Lan d of the Fre e After seven years in prison, two suicide attempts and more than nine months of solitary confinement, on May 17 Chelsea Manning walked out of federal prison a free woman. The story of her incarceration is significant in many ways: Her leak of thousands of classified documents has been called the largest in history, her 35-year sentence was the longest a whistleblower has ever received and she is transgender. Former President Obama’s commutation of Manning’s sentence mercifully ended her ordeal. But as the world celebrated Manning’s release, many could not help but mourn the countless other trans people who struggle daily in prison. “While I am trying to feel happiness and hope for Chelsea, I struggled most with frustration, anger and confusion,” wrote Pinky Shear, the partner of Ky Peterson—a black trans man imprisoned for killing his rapist. Shear has been advocating on the behalf of Peterson for the past three years. “I’m heartbroken that even within the civil rights and organizing communities, racism, classism and greed for glory are deciding who is deserving of help and who gets left to rot,” Shear wrote. Whistleblowing isn’t an experience most trans people can relate to, but state violence in the form of imprisonment—especially the placement of trans women in men’s facilities—is commonplace. And trans people of color are the primary targets. 41 percent of black respondents and 04 | T H E F I N E P R I N T | thefineprintmag.org
21 percent of Latinx respondents in the 2011 National Transgender Discrimination Survey reported that they had once been held in a cell for their gender alone. Despite its tortuous effects, correctional facilities present solitary confinement as necessary to protect trans inmates. High profile cases involving the incarceration of black trans women include those of CeCe McDonald, Meagan Taylor and Ashley Diamond. All three were placed in men’s facilities. All three faced solitary confinement at least once as a result. Meanwhile, undocumented trans women suffer similar abuses in immigration detention centers. “How great it would be if Trans Latina Women who are getting released from immigration detention centers would get the same monetary and community support that Chelsea Manning is getting,” wrote Bamby Salcedo, president of the TransLatin@ Coalition. “Why is it that people can't see that? What would that be called? Please enlight [sic] me!!” The names and stories go on and on. • By Vincent McDonald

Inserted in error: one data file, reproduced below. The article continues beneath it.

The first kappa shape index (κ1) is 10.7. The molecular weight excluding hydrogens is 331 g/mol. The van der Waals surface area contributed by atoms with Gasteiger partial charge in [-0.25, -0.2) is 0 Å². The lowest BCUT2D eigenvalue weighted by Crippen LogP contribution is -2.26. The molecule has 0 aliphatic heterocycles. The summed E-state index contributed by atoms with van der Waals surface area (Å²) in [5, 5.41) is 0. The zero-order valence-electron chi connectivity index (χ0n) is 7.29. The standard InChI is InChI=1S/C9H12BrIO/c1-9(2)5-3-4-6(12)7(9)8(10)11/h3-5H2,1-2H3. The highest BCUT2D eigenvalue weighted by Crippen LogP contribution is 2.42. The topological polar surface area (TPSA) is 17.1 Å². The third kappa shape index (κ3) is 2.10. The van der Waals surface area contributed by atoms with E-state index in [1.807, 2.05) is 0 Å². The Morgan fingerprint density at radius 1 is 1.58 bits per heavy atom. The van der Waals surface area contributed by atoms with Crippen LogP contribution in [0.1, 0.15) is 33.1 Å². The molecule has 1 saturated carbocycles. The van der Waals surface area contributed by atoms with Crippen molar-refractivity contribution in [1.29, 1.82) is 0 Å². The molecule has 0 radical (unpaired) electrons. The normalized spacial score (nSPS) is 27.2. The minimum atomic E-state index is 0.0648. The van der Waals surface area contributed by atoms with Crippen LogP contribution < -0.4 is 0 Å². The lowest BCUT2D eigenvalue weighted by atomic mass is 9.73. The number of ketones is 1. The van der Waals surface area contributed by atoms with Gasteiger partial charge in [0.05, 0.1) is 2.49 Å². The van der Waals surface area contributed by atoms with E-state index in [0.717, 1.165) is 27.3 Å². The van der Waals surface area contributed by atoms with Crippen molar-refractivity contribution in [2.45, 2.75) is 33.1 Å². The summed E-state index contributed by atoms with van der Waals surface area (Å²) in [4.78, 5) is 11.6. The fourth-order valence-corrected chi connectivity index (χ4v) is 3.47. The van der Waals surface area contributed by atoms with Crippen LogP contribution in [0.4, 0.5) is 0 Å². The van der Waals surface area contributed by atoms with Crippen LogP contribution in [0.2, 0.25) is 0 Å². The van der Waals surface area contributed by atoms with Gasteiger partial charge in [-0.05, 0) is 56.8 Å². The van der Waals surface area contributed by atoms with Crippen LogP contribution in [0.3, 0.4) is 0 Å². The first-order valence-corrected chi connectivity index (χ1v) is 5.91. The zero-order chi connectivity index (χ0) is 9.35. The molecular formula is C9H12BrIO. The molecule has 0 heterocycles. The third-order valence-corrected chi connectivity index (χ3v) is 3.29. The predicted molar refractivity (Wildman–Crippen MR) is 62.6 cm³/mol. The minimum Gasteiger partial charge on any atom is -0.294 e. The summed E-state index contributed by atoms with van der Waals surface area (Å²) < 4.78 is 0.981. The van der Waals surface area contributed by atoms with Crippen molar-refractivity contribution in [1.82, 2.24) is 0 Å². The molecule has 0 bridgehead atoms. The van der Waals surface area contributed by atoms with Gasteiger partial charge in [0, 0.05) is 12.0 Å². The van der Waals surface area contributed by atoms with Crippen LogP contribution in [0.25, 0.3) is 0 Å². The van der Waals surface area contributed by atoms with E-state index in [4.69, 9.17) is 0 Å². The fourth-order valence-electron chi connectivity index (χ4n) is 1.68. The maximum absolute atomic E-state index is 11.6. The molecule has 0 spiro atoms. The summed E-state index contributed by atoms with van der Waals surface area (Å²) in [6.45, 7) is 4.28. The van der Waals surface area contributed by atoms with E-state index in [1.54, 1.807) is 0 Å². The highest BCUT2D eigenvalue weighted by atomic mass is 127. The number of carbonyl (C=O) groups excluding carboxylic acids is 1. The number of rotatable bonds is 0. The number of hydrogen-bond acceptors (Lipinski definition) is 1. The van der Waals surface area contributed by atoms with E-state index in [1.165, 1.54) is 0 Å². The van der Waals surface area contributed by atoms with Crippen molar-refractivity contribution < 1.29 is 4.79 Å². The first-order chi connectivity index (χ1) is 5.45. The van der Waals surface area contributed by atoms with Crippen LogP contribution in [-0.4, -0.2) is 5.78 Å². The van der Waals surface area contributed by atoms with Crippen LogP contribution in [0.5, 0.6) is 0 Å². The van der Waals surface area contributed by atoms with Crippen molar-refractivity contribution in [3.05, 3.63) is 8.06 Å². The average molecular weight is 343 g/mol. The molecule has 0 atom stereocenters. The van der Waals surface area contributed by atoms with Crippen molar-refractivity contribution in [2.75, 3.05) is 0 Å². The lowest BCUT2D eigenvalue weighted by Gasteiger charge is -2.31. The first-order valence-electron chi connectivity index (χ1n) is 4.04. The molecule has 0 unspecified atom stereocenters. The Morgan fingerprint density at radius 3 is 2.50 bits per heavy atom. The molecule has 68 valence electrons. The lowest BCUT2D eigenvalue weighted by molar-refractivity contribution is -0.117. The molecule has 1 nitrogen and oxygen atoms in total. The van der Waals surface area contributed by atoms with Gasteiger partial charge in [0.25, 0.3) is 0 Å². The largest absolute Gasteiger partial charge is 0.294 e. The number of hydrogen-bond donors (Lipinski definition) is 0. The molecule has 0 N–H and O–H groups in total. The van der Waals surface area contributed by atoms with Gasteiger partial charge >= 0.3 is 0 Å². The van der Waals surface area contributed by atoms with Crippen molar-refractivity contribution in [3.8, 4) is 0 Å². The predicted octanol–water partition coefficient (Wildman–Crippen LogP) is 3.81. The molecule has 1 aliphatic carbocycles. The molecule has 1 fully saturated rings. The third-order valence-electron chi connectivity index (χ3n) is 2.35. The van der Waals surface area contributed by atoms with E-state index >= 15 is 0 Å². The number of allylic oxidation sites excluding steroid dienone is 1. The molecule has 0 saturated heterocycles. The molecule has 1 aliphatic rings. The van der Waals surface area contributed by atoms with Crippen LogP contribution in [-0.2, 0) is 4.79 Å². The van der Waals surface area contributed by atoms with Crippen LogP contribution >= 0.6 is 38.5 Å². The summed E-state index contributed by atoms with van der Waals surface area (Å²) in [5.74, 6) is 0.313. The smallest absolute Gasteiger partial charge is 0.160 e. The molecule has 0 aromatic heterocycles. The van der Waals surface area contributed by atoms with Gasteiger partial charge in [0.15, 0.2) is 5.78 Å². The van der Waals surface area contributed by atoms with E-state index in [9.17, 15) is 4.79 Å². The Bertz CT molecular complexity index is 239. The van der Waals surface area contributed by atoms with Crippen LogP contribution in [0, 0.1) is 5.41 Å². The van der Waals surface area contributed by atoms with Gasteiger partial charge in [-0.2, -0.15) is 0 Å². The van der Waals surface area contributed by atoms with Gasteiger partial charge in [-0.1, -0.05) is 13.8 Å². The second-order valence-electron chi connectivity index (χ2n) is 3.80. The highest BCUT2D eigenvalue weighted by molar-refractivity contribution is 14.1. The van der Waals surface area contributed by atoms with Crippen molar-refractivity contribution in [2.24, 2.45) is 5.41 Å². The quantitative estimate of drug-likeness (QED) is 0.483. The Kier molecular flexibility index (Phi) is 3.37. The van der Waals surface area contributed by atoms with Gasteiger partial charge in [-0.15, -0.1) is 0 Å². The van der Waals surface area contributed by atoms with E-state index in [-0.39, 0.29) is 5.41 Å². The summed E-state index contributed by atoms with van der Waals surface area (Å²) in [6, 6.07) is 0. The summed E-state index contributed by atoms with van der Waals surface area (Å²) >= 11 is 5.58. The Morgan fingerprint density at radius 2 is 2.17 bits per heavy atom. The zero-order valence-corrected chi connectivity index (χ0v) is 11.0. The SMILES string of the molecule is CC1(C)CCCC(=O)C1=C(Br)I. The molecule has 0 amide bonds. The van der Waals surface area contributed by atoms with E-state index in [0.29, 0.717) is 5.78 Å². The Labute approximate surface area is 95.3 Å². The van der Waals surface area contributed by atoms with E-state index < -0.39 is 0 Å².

Bus ted “Independent media is more important than ever!” the New York Times and the Washington Post have incessantly yelped since November, like dogs begging for treats. Except one of the dogs is owned by the CEO of Amazon. And instead of kibble, it’s actually money it wants you to pour into its
thinly-veiled bowl of propaganda. Enter Bitch Media, the nonprofit that publishes Bitch Magazine, an independent magazine that publishes feminist analyses of pop culture. Since 2009, Bitch has been reader-supported through a monthly membership program its called the “B-Hive”. According to Bitch, the “B-Hive” is “quite literally” the reason they’re still kickin’. In late May, Bustle—a website supposedly for women started by venture capitalist Bryan Goldman, who once said, publicly, “I am a dude. I don’t have a lot of overlapping interests with most women my age. I’m really into history. I’m really into markets and finance” (as if women aren’t also into these things?)—launched an “exclusively inclusive community” also called the “BHive.” Only readers who are roughly between 18-34 and are willing to answer monthly surveys can participate in Bustle’s “BHive”. That’s right, this is actually just a way for Bustle to mine its readers for data so it can generate more paid listicles sponsored by LUNA bars. Bitch rightly called out Bustle for stealing the name in a stinging post on its website. Then, Bustle showed it’s true stripes and told Bitch it would change the name, but only if Bitch took down the post. This was all communicated via Bustle’s corporate lawyers. The dogfight hasn’t concluded yet. But there’s an important lesson to learn here: It’s important to look at who funds your media. Be wary always—especially if it’s a white guy with millions of dollars—lest you find yourself the media’s good boy. • By Molly Minta
BY RADHA SELVESTER, CHAPTER PRESIDENT